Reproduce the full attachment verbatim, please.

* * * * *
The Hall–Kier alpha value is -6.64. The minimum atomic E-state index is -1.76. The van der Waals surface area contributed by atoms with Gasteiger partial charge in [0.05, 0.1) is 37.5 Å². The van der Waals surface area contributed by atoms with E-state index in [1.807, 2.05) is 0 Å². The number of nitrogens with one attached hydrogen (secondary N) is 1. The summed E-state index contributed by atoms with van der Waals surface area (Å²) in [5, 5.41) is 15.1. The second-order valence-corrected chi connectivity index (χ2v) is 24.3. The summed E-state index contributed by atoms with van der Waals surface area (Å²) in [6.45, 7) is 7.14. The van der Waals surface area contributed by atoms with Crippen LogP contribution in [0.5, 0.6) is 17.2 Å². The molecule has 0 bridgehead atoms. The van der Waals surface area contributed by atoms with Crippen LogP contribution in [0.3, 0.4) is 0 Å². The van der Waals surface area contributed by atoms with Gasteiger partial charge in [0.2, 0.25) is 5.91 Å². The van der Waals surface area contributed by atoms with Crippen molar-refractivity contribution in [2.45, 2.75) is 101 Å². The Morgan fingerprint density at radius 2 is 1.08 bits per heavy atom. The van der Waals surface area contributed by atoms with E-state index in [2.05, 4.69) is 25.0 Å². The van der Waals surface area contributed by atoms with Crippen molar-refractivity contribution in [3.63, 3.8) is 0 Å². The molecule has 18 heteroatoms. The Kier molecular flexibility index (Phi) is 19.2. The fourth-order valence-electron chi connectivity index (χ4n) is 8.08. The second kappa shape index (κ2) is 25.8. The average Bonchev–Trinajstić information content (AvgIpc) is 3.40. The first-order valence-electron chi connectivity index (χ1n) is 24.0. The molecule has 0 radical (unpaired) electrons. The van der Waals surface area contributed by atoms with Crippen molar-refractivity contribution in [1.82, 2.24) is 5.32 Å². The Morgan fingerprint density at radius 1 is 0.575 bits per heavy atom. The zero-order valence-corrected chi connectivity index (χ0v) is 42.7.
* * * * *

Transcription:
The Hall–Kier alpha value is -6.64. The minimum atomic E-state index is -1.76. The van der Waals surface area contributed by atoms with Gasteiger partial charge in [0.05, 0.1) is 37.5 Å². The van der Waals surface area contributed by atoms with E-state index in [1.807, 2.05) is 0 Å². The number of nitrogens with one attached hydrogen (secondary N) is 1. The summed E-state index contributed by atoms with van der Waals surface area (Å²) in [5, 5.41) is 15.1. The second-order valence-corrected chi connectivity index (χ2v) is 24.3. The summed E-state index contributed by atoms with van der Waals surface area (Å²) in [6.45, 7) is 7.14. The van der Waals surface area contributed by atoms with Crippen LogP contribution in [0.5, 0.6) is 17.2 Å². The molecule has 0 bridgehead atoms. The van der Waals surface area contributed by atoms with Crippen LogP contribution in [0.3, 0.4) is 0 Å². The van der Waals surface area contributed by atoms with Gasteiger partial charge in [0.2, 0.25) is 5.91 Å². The van der Waals surface area contributed by atoms with Crippen molar-refractivity contribution in [2.45, 2.75) is 101 Å². The Morgan fingerprint density at radius 2 is 1.08 bits per heavy atom. The van der Waals surface area contributed by atoms with E-state index in [2.05, 4.69) is 25.0 Å². The van der Waals surface area contributed by atoms with Crippen molar-refractivity contribution in [3.63, 3.8) is 0 Å². The molecule has 18 heteroatoms. The Kier molecular flexibility index (Phi) is 19.2. The fourth-order valence-electron chi connectivity index (χ4n) is 8.08. The second kappa shape index (κ2) is 25.8. The average Bonchev–Trinajstić information content (AvgIpc) is 3.40. The first-order valence-electron chi connectivity index (χ1n) is 24.0. The molecule has 0 radical (unpaired) electrons. The van der Waals surface area contributed by atoms with Crippen molar-refractivity contribution in [1.82, 2.24) is 5.32 Å². The Morgan fingerprint density at radius 1 is 0.575 bits per heavy atom. The zero-order valence-corrected chi connectivity index (χ0v) is 42.7.